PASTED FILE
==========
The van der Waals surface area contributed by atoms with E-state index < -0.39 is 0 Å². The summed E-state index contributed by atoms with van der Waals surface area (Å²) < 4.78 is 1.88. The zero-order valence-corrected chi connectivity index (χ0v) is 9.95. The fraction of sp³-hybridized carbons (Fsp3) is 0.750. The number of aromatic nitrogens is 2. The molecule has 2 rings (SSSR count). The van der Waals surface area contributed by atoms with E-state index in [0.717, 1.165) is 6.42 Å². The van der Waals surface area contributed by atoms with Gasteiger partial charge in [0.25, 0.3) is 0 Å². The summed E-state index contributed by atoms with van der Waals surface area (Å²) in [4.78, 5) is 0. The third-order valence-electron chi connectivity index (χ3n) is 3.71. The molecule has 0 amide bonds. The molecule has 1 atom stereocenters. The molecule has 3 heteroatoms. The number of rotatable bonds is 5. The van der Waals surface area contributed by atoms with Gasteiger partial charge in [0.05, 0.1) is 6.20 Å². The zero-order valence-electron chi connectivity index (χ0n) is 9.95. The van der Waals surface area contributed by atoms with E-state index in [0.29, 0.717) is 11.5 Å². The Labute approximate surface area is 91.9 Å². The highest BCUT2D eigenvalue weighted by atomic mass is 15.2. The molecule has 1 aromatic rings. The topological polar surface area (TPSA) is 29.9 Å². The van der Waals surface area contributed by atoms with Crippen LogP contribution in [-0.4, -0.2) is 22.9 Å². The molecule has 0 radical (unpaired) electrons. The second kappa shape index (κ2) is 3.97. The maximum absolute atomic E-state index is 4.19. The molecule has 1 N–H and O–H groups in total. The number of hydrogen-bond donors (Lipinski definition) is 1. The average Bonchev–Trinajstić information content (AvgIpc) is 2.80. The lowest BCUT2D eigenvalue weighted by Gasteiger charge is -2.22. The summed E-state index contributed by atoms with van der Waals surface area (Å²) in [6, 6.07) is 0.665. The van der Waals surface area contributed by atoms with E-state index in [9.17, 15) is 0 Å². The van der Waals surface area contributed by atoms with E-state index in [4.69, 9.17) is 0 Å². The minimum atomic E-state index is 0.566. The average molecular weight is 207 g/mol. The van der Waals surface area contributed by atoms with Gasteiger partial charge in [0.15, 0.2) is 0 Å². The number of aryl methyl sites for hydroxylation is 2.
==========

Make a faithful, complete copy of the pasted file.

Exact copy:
The van der Waals surface area contributed by atoms with E-state index < -0.39 is 0 Å². The summed E-state index contributed by atoms with van der Waals surface area (Å²) < 4.78 is 1.88. The zero-order valence-corrected chi connectivity index (χ0v) is 9.95. The fraction of sp³-hybridized carbons (Fsp3) is 0.750. The number of aromatic nitrogens is 2. The molecule has 2 rings (SSSR count). The van der Waals surface area contributed by atoms with E-state index in [0.717, 1.165) is 6.42 Å². The van der Waals surface area contributed by atoms with Gasteiger partial charge in [0.25, 0.3) is 0 Å². The summed E-state index contributed by atoms with van der Waals surface area (Å²) in [4.78, 5) is 0. The third-order valence-electron chi connectivity index (χ3n) is 3.71. The molecule has 0 amide bonds. The molecule has 1 atom stereocenters. The molecule has 3 heteroatoms. The number of rotatable bonds is 5. The van der Waals surface area contributed by atoms with Gasteiger partial charge in [0.05, 0.1) is 6.20 Å². The zero-order valence-electron chi connectivity index (χ0n) is 9.95. The van der Waals surface area contributed by atoms with E-state index in [0.29, 0.717) is 11.5 Å². The Labute approximate surface area is 91.9 Å². The highest BCUT2D eigenvalue weighted by atomic mass is 15.2. The molecule has 1 aromatic rings. The topological polar surface area (TPSA) is 29.9 Å². The van der Waals surface area contributed by atoms with Crippen LogP contribution in [-0.4, -0.2) is 22.9 Å². The molecule has 0 radical (unpaired) electrons. The second kappa shape index (κ2) is 3.97. The maximum absolute atomic E-state index is 4.19. The molecule has 1 N–H and O–H groups in total. The number of hydrogen-bond donors (Lipinski definition) is 1. The average Bonchev–Trinajstić information content (AvgIpc) is 2.80. The lowest BCUT2D eigenvalue weighted by Gasteiger charge is -2.22. The summed E-state index contributed by atoms with van der Waals surface area (Å²) in [6, 6.07) is 0.665. The van der Waals surface area contributed by atoms with E-state index in [9.17, 15) is 0 Å². The van der Waals surface area contributed by atoms with E-state index in [4.69, 9.17) is 0 Å². The minimum atomic E-state index is 0.566. The average molecular weight is 207 g/mol. The van der Waals surface area contributed by atoms with Gasteiger partial charge in [0.15, 0.2) is 0 Å². The number of aryl methyl sites for hydroxylation is 2.